– Avalon has more HP; CX-9 has more torque. Avalon (new) wins 0-60 (without the four extra dudes). Now check the fuel economy figures (updated apples-to-apples from
    CX-9 20 city / 26 highway / 23 combined
    Avalon 19 city / 28 highway / 22 combined

    [A third-row seat weighs more than no third-row seat, but a smaller engine weighs less than a larger engine.]

    This is 15 years of progress? I don’t get it.

    • 0 avatar

      To me, there is obvious progress since cx9 avg is better even though, it is bigger and heavier, and probably has awd too

    • 0 avatar

      No real rosewood or knurled switchgear in the Avalon.

      • 0 avatar

        Rosewood/knurled allowance = 20 lbs (*more* than generous lol).

        AWD components ~166 lbs (estimate based on 2019MY – more? less?)


        • 0 avatar

          “Rosewood/knurled allowance = 20 lbs”

          lol, I’m not saying that’s why it’s heavier. I’m saying that is why I like the CX-9 more than a ’05 Avalon.

          • 0 avatar

            Right – let’s say the new one is vastly *preferable* – but why does it show such small incremental improvement on the objective figures? (I really really really wonder about the missing “3 guys” worth of weight.)

          • 0 avatar

            I’d say it makes more sense to compare this to the original CX-9.



            Compared to the ’08 the new one is 250lbs lighter, more fuel efficient, faster, stops shorter, and trim-to-trim about the same price in inflation-adjusted money. That’s all without making any allowance for most people finding the current model to be an attractive vehicle. The older one did have 2.8 more cubes of passenger volume though.

  • avatar

    I recently spent 5 days in a 2016ish Traverse, last year pre-redesign (refresh?). Visually it’s roughly the same size and I believe it’s a direct competitor. Cargo space in that wasn’t much better and woe betide anybody back there over the age of 8. I regularly rode back there when my nephew was working everybody’s last nerve because I guess I have more patience. The Traverse average about 20ish through South Dakota to Rapid City and the surrounding area (I’m counting Devil’s Tower here because we’d gone there). I’d be legitimately curious how this would do in a similar situation. The Traverse was heavy and loose in all the wrong places.

    With regard to Mazda’s 6 speed, my only complaint is that it tends to hold onto 5th a little too long after getting up to freeway speed, at least in the NA 2.5 CX-5 (I assume they’re somewhat related even if the CX-9’s had to be beefed up to accommodate greater torque and weight). In my car I usually shunt it into the manual mode to kick it into 6th. Manual mode is also helpful for turns when you don’t want the car to dither.

    • 0 avatar

      In my Mazda6 turbo, it only selects sixth at over 60 km/hour (40 mph roughly) and never hunts. You can tell what gear it’s in when you toggle the down paddle, because instead of D, the dash display then shows the actual gear, which is how I know the speed it’s traveling before selecting sixth on light throttle, following some minor experiments on my part. Toggle down and it says 4 until you’re over 40 mph when it says 5. Of course merging is about three or four seconds in third to get to 110 km/hour after which it drops into sixth and stays there. Takes a very long steep hill on ACC to drop it to fifth, and I only know one such hill on the main highways around here. Best automatic I’ve experienced on light throttle, it cracks off what seem like the smoothest manual shift I was able to do after 33 years practise – no slurring. But those characteristics of the auto in the sedan are what saving 1,000 lbs weight gets you, 3500 vs 4500 and a smaller frontal area as well. Also explains why the weight anomaly to the Avalon from the CX-9, which car someone else was rabbiting on about above being so wonderful, boils down to: Better performance all around with less weight. Even the CX-5 turbo weighs 400 lbs more than my sedan.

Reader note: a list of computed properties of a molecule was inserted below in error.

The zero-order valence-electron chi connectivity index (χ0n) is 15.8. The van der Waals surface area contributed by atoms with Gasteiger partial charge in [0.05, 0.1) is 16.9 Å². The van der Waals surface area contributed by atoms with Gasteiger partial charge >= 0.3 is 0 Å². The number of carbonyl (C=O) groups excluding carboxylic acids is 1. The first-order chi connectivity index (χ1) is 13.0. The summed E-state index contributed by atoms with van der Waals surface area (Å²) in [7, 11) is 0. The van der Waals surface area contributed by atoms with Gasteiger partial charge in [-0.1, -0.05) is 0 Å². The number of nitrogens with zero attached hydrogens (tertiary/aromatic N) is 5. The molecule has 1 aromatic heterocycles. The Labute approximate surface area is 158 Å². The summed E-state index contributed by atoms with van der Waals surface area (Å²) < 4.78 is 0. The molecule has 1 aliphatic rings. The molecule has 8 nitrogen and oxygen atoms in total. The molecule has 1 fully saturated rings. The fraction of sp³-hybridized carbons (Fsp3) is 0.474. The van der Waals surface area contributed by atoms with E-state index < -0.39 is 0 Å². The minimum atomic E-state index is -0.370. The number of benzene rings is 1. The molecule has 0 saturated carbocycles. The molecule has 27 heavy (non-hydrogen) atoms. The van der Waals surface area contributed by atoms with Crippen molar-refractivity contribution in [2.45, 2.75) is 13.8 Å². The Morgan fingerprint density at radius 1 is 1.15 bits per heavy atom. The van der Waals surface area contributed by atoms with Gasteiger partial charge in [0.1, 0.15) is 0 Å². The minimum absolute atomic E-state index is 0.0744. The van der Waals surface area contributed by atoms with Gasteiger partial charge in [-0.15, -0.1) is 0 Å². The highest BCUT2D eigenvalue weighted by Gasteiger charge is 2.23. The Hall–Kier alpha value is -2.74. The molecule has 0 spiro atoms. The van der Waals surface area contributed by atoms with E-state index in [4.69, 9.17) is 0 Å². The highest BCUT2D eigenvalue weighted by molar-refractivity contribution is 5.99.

We have had a constant legislated premium of the equivalent of 27 cents equivalent per US gallon to get premium since 2005 in my jurisdiction. So the beast gets the best. Second gear from trotting pace to 80 km/hr (50 mph) is what puts a grin on my face in suburban driving. It departs the scene rapidly.

      Since the CX-9 seems heavy and has two useless rearmost seats, might as well treat it as a Pilot Sport equivalent and ditch the rear seats — then it’ll have some rear cargo space. I recall a C/D comparison road test a few years ago where the CX-9 was the only one whose doors didn’t rattle in their frames on a rutted dirt road, so it’s strong. The GM was the flimsiest. Other than that, I cannot comment on overall utility since SUV/CUVs, whatever, interest me not in the slightest.

  • avatar

    I’ve always felt that this current CX-9 was a great TWO row CUV and not a 3 row. I’d order one in the highest trim I could get and still keep the 2nd row bench. The 3rd row would only go up in emergency situations.

    I like the strong turbo (that I would only feed premium) and in this world of silly number of speeds per transmission the 6-speed is kind of refreshing. Good to hear that it general picks a gear and stays there. But buckets of torque low in the rev range will allow you to do that.

  • avatar

    I’ve been considering trading in my 2013 CX-5, selling my 2006 Toyota Sienna limited and buying one of these.I only need the 3rd seat for my 90 lbs dog and a 2nd row bench seat for the carrier for my Corgi ( he hates riding in cars and freaks out if he’s loose in the car,go figure)
    Works perfectly for me except at Christmas when I take the wife, dogs and a year load of crap my wife bought the family.Could always buy a roof crap carrier OR wait for the new AWD Toyota Sienna to hit the showroom